Renewables jackpot for Commerz Real
You can get the full lowdown on the explosive growth of open-ended funds with our interactive presentation here, but Germany’s Commerz Real last week served to highlight that growth, announcing that its open-end Klimavest vehicle had reached €1 billion in commitments following its launch in November 2020.
The renewable energy-focused fund has since amassed a portfolio of 33 operational wind and solar parks, as well as 10 solar projects under development across Germany, France, Spain, Finland and Sweden. The fund aims to provide investors with a yield of 3.5-4.5 percent.
Perhaps most impressive is the funds raised so far have mainly come from German investors, although Commerz Real plans to reach a wider base in Europe. With a medium-term target of €10 billion, seems plenty of road left on this open-end attempt.
Meridiam opens itself to eastern promise
A few months ago, we told you that Paris-based Meridiam was considering selling a minority stake to an outside investor. It seems a buyer has been found – a South Korean insurer – who is willing to pick up a 20 percent stake, valuing the infrastructure investment firm at more than €1 billion.
According to a report in French newspaper Les Echos, the sale would allow Meridiam to gain a foothold in Asia – the only region in which it has yet to establish a presence. The group has launched several funds in both Europe and North America, while it also manages two Africa-focused vehicles.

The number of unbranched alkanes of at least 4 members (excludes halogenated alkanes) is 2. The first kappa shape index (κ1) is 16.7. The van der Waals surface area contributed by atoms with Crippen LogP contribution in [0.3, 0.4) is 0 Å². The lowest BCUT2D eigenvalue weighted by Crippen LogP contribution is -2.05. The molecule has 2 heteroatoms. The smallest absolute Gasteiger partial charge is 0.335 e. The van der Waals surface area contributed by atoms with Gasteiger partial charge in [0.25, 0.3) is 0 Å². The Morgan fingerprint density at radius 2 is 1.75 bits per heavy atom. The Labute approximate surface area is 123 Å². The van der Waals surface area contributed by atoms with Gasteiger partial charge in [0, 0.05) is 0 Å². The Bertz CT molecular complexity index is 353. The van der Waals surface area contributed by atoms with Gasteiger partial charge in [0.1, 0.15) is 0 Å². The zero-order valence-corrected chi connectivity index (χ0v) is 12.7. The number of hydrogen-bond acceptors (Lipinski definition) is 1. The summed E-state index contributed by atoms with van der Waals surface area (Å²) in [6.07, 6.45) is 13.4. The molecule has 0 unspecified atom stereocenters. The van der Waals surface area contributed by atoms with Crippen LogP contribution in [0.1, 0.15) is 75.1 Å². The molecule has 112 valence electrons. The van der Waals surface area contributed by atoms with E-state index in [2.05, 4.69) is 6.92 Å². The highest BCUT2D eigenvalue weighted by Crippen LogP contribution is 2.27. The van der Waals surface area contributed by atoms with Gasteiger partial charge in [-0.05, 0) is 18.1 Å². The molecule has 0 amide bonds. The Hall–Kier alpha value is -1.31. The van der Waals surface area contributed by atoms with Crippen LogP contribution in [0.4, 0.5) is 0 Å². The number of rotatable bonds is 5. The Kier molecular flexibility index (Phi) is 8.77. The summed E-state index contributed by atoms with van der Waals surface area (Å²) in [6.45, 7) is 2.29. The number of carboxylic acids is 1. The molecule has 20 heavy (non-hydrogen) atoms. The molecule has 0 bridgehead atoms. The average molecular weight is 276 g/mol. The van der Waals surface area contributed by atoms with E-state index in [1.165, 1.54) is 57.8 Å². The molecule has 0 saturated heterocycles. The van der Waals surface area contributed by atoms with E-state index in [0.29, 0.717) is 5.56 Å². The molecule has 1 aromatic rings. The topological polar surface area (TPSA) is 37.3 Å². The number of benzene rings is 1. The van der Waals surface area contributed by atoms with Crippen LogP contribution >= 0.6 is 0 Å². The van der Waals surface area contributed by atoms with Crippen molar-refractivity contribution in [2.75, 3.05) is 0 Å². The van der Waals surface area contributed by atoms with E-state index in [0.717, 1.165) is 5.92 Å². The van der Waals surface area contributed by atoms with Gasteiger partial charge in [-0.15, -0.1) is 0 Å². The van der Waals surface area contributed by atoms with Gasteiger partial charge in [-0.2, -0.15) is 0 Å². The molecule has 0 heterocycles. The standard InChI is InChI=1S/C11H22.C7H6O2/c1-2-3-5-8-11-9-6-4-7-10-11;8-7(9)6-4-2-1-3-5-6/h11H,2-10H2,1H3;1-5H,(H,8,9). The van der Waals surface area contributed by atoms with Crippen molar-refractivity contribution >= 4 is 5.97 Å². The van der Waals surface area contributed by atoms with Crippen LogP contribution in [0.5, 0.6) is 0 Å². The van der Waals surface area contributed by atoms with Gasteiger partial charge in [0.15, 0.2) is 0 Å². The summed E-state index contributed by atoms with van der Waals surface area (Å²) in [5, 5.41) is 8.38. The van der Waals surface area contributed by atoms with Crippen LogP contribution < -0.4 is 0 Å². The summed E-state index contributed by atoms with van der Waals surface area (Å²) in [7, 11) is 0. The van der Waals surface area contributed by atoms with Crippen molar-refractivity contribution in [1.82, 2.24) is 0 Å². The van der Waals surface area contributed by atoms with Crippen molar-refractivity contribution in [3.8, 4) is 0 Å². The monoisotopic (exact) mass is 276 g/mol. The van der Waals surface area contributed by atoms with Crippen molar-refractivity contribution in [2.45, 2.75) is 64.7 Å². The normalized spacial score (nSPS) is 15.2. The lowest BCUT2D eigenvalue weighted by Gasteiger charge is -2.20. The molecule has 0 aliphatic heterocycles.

Meridiam declined to comment on the potential sale.
Former CIP and Vestas bigwigs line up new fund
First-time funds may be notoriously difficult, but there’s plenty of ambition from new fund manager Glentra Capital, which is targeting in excess of DKr7 billion ($1 billion; €941 million) for its inaugural fund, targeting investments in energy project developers, according to Danish media outfit Inside Business.
Heading the new GP are former CIP partner, Henrik Tordrup, and Lars Holme Villadsen, who is the former CFO at Vestas’ US arm. The latter has no comments to the reports on the fund launch.
It is reported that Novo Holding, the €94 billion AUM investment manager for the operating and financial assets of the Danish Novo Nordisk Foundation, is an early key investor. Jacob Lise Lyngsgaard, senior partner and head of real assets at Novo Holdings is on the board of the newly established company.
Tordrup is the second recent senior departure from CIP, after Stig Pastwa, partner and chief operating officer at the group, left the company to “pursue opportunities outside of CIP”.
NIO launches inaugural pure-play infra FoF
The lure of infrastructure has proved too strong for Nordic Investment Opportunities to resist, with the Copenhagen-based outfit adding an infrastructure fund-of-funds to its €1.5 billion AUM alternatives platform.
NIO’s investors are mostly family offices, foundations and private banking clients, with €1 million the usual minimum investment.
“Our larger clients were looking for more direct exposure to specialist funds, so we are adding pure-play offerings to our platform next to the flagship multi-strategy funds,” says Ulla Agesen, who joined NIO as managing director from Nykredit in July 2022.
The new 12-year NIO Global Infrastructure Fund I’s target is €200 million with a hard-cap of €300 million. First close is expected Q1 2023. The Article 8 fund targets a net-IRR of 8-10 percent.
“The allocation to primary funds will be circa 70 percent, or six to eight funds, with strategies ranging from core+ to value-add – we worry about the level of leverage and the regulation risk in core funds,” Agesen informs The Pipeline.